Bangkok is a sprawling, cosmopolitan city (some 14M people live in the Bangkok Metropolitan Region). One could spend years exploring everything the city has to offer. However, large, crowded cities are not the best when traveling with small children, and Alexis had been to Bangkok before so we decided to make this stop fairly short. We had timed our visit rather unfortunately to coincide with the anti-government protests that had been ongoing since the beginning of November. The demonstrations were confined to the areas around the government buildings in the city center, and were for the most part peaceful, but it was getting a bit nerve-wracking when the anti-government “yellow shirts” broke into several government buildings forcing parts of the government to close down. It didn’t get any better when we started hearing reports of casualties and hundreds of people injured in the clashes on the last couple of days before we were scheduled to leave Bangkok. The crisis in 2008 had shut down the airport and we were nervous that this would happen again. It was a weird feeling sitting in the taxi on our way to the airport to leave the country, wondering if the demonstrations would escalate into more violent riots or taper off quietly. One the one hand, one is much more concerned about safety when traveling with kids and all we wanted to do was to get out of there. But on the other hand, we take these type of events more seriously now that we are older and feel more empathy for the locals who do not have the option of leaving the country. I am not sure what I disagree with more: how the current government can be allowed to have Thaksin Shinawatra run the country from exile abroad through his younger sister or the undemocratic methods of the opposition. All I know is that I felt terribly bad for the cab driver and the other locals who have no choice but to live with this. During the taxi ride, I had flashbacks from our visit to Ethiopia a few years earlier that coincided with Somalia declaring war on Ethiopia. I feel insanely fortunate to be in the position I’m in, and it is almost embarrassing to have the easy option of leaving the country and getting to chose how much to care about these events.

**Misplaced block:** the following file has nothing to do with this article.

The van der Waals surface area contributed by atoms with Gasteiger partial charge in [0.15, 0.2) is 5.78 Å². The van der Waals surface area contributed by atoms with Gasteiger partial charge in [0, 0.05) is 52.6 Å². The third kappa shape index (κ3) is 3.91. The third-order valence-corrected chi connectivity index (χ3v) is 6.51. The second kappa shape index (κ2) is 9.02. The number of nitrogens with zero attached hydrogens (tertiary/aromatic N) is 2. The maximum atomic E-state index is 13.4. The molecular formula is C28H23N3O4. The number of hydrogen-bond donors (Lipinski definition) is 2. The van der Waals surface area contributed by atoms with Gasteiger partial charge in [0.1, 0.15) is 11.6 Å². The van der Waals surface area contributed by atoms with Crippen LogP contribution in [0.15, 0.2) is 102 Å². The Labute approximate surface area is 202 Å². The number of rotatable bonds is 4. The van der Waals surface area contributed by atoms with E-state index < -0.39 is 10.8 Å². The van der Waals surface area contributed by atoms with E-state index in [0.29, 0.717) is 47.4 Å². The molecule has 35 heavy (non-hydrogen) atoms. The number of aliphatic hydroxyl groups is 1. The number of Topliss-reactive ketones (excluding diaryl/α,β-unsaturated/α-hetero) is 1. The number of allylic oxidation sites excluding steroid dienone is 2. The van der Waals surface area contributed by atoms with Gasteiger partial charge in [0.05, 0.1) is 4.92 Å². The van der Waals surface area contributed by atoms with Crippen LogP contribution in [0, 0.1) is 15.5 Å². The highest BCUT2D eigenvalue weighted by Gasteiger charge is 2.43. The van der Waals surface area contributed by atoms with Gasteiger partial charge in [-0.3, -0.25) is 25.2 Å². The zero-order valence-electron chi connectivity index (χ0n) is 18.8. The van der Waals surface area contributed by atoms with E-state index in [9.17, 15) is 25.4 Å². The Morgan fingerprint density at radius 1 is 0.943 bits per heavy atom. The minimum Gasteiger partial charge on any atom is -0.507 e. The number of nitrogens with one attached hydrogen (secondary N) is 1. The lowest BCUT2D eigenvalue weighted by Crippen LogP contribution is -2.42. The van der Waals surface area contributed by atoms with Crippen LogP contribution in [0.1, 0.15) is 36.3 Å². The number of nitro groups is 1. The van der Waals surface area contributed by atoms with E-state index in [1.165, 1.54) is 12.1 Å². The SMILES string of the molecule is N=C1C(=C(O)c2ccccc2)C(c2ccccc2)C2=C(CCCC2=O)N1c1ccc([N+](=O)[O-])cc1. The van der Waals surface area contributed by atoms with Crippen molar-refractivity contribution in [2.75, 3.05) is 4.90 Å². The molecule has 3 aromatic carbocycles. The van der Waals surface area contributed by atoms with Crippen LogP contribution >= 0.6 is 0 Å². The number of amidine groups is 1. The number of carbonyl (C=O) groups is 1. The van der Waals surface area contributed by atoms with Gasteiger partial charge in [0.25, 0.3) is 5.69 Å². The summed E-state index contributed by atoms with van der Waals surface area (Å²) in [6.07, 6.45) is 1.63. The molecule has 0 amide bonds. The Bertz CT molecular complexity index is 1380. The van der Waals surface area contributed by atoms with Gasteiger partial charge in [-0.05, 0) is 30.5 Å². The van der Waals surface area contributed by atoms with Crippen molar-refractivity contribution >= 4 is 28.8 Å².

Before the escalating demonstrations had made the city center off limits, we managed to visit the Grand Palace, which is a spectacular complex of buildings. Built in 1782, it was the residence of the Kings of Siam, and later the Kings of Thailand, until 1925 when the royal family moved to Chitralada Palace. It is still used for official ceremonies several times every year. Visually, the palace is absolutely stunning. As it has evolved rather organically over the years, with different rulers adding buildings and structures, the palace complex is an eclectic mix of different styles completely lacking symmetry or any signs of an architectural master plan. It seems that the only thing all the different kings had in common was a taste for elaborate decorations. Imagine a fairly standard (but very large) southeast asian palace or temple, but the whole thing covered in gold frosting and dipped in sprinkles and you get the picture. Understated minimalism it is not.